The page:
Almost every type of physician-patient interaction begins with a history of the problem. The physician says, “Tell me what happened" or "Tell me what's troubling you”. The story the patient tells about his or her problem is the history. In laryngology, three things are accomplished simultaneously during the history.
- This history offers a great many clues about likely types of voice disorders based on when the hoarseness started, simultaneous events at the onset, the duration, et cetera.
- Secondly the examiner gets to begin hearing the conversational voice for a period of time.
- Third, the patient’s preconceived perceptions of her problem are also important for the physician to address later in the exam.
People who talk a lot will suffer from a different set of problems than people who are naturally quiet. People who lose their voice suddenly after yelling will have a different problem from those who lose it slowly over time.
For this diagnostician this is the first of a three part examination:
A three part examination has the same value as three point navigation at sea. With only one point of reference, the sailor will know only the direction toward something, and with two points of reference she might be able to narrow her location on the map to a few possibilities, but with three references, the sailor can be almost certain of her exact location. Likewise, when all three portions of the laryngeal exam point to the same problem, the physician can say, with great assurance, “This is the likely diagnosis.”
My simplest first step is to eliminate speech problems. If the volume is loud enough and clear enough that people can hear the patient, but still not understand the words, the problem is likely a speech issue. Problems with language are speech issues. Rate and articulation issues are speech issues.
For example, a person with a cleft palate cannot close the palate completely against the back of the throat. Closing the palate completely against the back is required to make certain consonant sounds, otherwise air leaks out the nose and those sounds cannot be made. /p/, /t/, /k/ as well as /s/ and /sh/ are typical sounds requiring complete closure of the palate, channeling all of your air out the mouth. If you try to say “Pa, Pa, Pa” with the palate relaxed, air leaks out the nose and you sound to others like you have a cleft palate. From a physician standpoint, when I hear this nasal air leakage, I know to look at the palate. I really do not even need to look at the vocal cords. So hearing the problem directs me where to look.
If the problem is with consonants, vowels, words and sentences, the problem is likely not with the vocal cords.
Voice issues should usually involve complaints about pitch, volume or clarity. Patients may not actually use these words. Volume and roughness qualities are voice issues that non-singers might typically complain of and pitch, clarity and register are issues singers may more likely notice.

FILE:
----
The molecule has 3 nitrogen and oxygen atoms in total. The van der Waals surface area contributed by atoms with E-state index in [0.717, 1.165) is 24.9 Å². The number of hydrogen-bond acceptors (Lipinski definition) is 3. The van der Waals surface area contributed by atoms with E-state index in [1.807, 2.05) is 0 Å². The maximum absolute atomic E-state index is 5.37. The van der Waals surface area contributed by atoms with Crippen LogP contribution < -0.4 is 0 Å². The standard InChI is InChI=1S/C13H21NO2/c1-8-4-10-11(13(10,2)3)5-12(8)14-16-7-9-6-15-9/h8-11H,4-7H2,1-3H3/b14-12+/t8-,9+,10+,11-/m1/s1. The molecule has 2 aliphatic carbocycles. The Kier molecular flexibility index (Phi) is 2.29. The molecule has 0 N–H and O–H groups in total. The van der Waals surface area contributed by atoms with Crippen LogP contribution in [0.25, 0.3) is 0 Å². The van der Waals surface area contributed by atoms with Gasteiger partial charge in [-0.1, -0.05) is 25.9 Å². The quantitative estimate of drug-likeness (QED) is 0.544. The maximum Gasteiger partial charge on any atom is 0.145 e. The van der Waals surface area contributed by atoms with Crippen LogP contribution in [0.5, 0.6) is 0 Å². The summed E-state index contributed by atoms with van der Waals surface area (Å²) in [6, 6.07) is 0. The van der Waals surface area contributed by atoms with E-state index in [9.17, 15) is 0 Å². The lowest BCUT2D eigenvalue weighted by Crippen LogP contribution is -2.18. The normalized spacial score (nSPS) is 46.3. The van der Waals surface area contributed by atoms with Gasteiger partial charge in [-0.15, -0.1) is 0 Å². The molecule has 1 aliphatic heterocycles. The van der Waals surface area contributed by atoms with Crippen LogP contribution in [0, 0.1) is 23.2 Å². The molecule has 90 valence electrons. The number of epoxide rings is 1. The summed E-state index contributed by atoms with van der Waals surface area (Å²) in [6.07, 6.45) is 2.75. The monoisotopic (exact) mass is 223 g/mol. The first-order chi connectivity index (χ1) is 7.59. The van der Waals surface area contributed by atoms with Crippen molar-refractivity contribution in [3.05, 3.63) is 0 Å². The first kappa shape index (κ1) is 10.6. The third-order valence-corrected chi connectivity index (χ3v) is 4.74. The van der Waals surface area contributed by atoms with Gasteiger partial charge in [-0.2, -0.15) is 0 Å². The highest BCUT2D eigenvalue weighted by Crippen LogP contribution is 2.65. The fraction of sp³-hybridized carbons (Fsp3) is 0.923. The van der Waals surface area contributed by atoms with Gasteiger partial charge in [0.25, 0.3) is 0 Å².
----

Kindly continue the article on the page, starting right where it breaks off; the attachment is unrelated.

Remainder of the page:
A person might say, in addition to, "I am hoarse", something like "I can’t get loud enough to be heard in a restaurant" (volume problem) or "I sound like I have a “frog in my throat”" (clarity problem). A singer might say, “I am missing a few notes” (pitch issue).
I use a Voice History form to gather the following information from the patient:
At times, the patient thinks the exacerbation is the onset. Careful probing will often reveal a much longer duration of illness.
Events that were synchronous with or preceeded the onset of the voice problem.
A pattern of symptoms develops because every disease is necessarily complex. In particular since the larynx plays a role in swallowing, breathing and speaking, a single change in structure or functional capacity will likely affect multiple symptoms. During the history then, if a few symptoms suggest a particular voice disorder, further questioning can probe for other symptoms that should be present in that particular complex. Later in this essay various symptom complexes are defined.
Perception of severity/motivation
This answers the question "Does the patient want only an explanation or do they actually want some intervention?" Because you can do surgery doesn’t necessarily mean that you should. It may also supply clues that support the diagnosis of non-organic disorders.
Previous treatments and diagnosis
If the patient has already received an opinion or a treatment from another otolaryngologist, speech/voice therapist or any medical provider.
Need to speak
- Innate talkativeness
- Extrinsic drive to speak
- Reflux or heartburn
- Other medical problems
Part two is vocal capabilities testing.